Tianmei Beverage draws strong investor interest ahead of trading debut in Sydney
Australian investors have over the last few weeks rushed to subscribe shares from an Australian company which owns a 100 per cent interest in Chinese beverage and consumer goods company Tianmei Beverage Group, in the hopes of tapping China’s growing appetite for food safety.
The prospectus says the company will maintain two business lines, one involving the distribution of Tianmei branded water products throughout 519 retail outlets, while the second will involve a product promotion business that introduces third party food, beverage and general grocery supplies to 941 contracted stores.
Tianmei Beverage Group, saw its shares oversubscribed during the initial public offering (IPO) on the Australian Stock Exchange, and will likely price at the upper end of a range that will value the company at up to A$34 million (US$26.09 million) on Tuesday’s trading debut in Sydney. Although that market capitalisation is just a fraction of Chinese beverage group Kweichow Moutai, with more than 21,100 employees, it amounts to a mammoth deal for Tianmei which counted only 113 employees as of October.
One reason for the popularity of the IPO is the company’s growth potential given the growing awareness of food safety in China, and the perception that foreign brands are of high quality.
In fact, a lucrative underground trade has developed whereby foreign food and dietary supplements are shipped to China under what’s known in Chinese as “daigou,” which translates as “buying on behalf”, or the practise of bulk-buying goods such as baby formula which are then resold at a markup. The practise contributes to US$5 billion to US$7.5 billion in sales worldwide according to consultancy Bain & Co.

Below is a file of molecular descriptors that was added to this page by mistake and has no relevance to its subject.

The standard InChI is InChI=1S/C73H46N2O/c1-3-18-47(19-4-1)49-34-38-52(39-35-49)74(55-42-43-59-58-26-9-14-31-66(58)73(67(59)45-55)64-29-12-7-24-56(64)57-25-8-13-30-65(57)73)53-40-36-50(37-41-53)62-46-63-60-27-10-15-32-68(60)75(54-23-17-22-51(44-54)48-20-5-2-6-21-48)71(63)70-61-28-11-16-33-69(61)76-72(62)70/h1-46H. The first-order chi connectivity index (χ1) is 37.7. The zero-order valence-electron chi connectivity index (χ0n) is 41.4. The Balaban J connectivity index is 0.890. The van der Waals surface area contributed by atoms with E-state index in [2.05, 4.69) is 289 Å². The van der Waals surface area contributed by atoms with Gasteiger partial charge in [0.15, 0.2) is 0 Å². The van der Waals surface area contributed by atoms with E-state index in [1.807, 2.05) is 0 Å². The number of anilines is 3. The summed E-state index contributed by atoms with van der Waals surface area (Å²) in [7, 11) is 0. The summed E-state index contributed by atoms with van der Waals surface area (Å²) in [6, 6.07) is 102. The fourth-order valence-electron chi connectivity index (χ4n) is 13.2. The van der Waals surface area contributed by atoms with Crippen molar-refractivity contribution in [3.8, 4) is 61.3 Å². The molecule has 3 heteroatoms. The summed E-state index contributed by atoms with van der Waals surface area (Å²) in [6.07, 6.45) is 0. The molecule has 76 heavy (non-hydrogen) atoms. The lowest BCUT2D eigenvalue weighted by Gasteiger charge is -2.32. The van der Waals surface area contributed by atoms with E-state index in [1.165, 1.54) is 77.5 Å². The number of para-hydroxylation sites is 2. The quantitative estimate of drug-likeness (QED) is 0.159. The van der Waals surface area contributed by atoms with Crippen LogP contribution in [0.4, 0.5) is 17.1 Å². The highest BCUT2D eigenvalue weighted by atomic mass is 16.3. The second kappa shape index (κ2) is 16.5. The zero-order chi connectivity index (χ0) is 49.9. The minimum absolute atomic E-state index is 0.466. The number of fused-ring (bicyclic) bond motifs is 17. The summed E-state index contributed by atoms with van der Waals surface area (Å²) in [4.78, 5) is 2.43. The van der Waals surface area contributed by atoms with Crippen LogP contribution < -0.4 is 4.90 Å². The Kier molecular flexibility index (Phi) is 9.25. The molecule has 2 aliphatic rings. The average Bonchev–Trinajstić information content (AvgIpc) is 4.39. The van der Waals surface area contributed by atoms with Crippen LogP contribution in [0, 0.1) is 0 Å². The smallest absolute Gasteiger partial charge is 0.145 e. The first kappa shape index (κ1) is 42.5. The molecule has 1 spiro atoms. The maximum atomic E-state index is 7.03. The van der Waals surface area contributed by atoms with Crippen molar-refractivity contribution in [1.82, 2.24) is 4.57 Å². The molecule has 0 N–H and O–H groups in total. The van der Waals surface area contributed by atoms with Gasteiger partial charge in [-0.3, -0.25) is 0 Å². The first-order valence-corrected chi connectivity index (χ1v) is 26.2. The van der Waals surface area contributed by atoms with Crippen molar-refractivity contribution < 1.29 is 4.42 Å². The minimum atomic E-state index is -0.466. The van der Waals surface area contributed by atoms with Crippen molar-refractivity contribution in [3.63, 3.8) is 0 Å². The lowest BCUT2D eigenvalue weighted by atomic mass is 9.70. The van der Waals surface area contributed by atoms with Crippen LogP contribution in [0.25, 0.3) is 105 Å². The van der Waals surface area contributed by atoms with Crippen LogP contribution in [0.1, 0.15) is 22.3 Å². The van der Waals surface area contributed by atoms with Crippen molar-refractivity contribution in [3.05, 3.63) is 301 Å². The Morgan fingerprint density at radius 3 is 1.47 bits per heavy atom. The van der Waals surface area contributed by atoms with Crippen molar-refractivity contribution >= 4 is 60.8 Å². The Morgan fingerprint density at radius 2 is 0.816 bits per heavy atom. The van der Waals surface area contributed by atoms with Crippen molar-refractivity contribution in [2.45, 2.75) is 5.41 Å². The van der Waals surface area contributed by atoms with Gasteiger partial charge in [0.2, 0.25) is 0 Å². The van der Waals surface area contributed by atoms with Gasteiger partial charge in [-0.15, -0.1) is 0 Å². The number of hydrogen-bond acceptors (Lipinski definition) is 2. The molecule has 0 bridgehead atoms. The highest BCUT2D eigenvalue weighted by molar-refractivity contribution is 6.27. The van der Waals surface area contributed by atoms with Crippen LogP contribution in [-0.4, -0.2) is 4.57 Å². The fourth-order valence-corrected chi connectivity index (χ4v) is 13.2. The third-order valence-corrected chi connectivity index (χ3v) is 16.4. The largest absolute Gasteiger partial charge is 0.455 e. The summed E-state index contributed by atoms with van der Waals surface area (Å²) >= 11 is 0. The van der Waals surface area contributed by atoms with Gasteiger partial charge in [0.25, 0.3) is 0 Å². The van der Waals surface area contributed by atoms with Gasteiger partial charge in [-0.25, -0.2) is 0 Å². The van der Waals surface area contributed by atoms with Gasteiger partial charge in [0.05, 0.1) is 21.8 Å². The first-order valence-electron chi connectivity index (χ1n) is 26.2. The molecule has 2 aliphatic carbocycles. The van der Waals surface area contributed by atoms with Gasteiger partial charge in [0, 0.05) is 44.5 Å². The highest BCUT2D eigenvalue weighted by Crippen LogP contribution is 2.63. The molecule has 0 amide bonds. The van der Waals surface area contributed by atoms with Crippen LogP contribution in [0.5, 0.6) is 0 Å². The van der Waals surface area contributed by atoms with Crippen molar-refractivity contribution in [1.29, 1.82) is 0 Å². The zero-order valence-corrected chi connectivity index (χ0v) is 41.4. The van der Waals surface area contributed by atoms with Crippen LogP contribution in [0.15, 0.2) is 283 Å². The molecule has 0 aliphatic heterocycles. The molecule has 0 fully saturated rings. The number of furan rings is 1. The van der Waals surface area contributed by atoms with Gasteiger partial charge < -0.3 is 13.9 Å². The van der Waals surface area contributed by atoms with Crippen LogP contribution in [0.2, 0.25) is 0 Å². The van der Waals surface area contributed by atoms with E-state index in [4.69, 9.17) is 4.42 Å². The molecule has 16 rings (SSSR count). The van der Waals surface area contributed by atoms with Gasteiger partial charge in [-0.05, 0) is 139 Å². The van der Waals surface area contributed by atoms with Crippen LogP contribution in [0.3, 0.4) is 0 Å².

In its listing prospectus, Tianmei referred to the mainland demand for foreign products in a section entitled “Strengths and competitive advantage”.
“[Tianmei’s] ability to reach into its well established and expansive network of reputable and quality suppliers, including Australian producers, gives it a distinct competitive advantage in supplying its contracted stores with the high quality products demanded by the Chinese population.”
Tianmei’s chairman Tony Sherlock emphasised the value of its established retail network of 941 supermarkets and convenience stores.
“A public float on ASX opens up an opportunity for local investors who want to bet on China-related companies,” Sherlock said.
He added that Tianmei would offer a distribution channel that would link Australian goods directly to Chinese consumers.
“We have already signed memorandums of understanding with two Aussie companies, a dairy firm that makes milk, butter and yoghurt and a food and beverage distributor,” said Sherlock, 75.
According to the company’s prospectus, Tianmei is engaged in sourcing and selling premium bottled spring water containing elements such as selenium, while serving as a distributor that ties up food and beverage suppliers to stores with which it had inked supply deals.
“What makes this bottled water maker different is that it sells almost exclusively in upscale grocery stores in China, such as the boutiques where Kweichow Moutai opts to display its lavish liquor,” said Zhu Danpeng, an associate with China Branding Institute.
“So it makes sense for us to expect the Australian food and beverages they source will be distributed across its high-end retailer partners that should also be eager to tap into Chinese demand for imported goods.”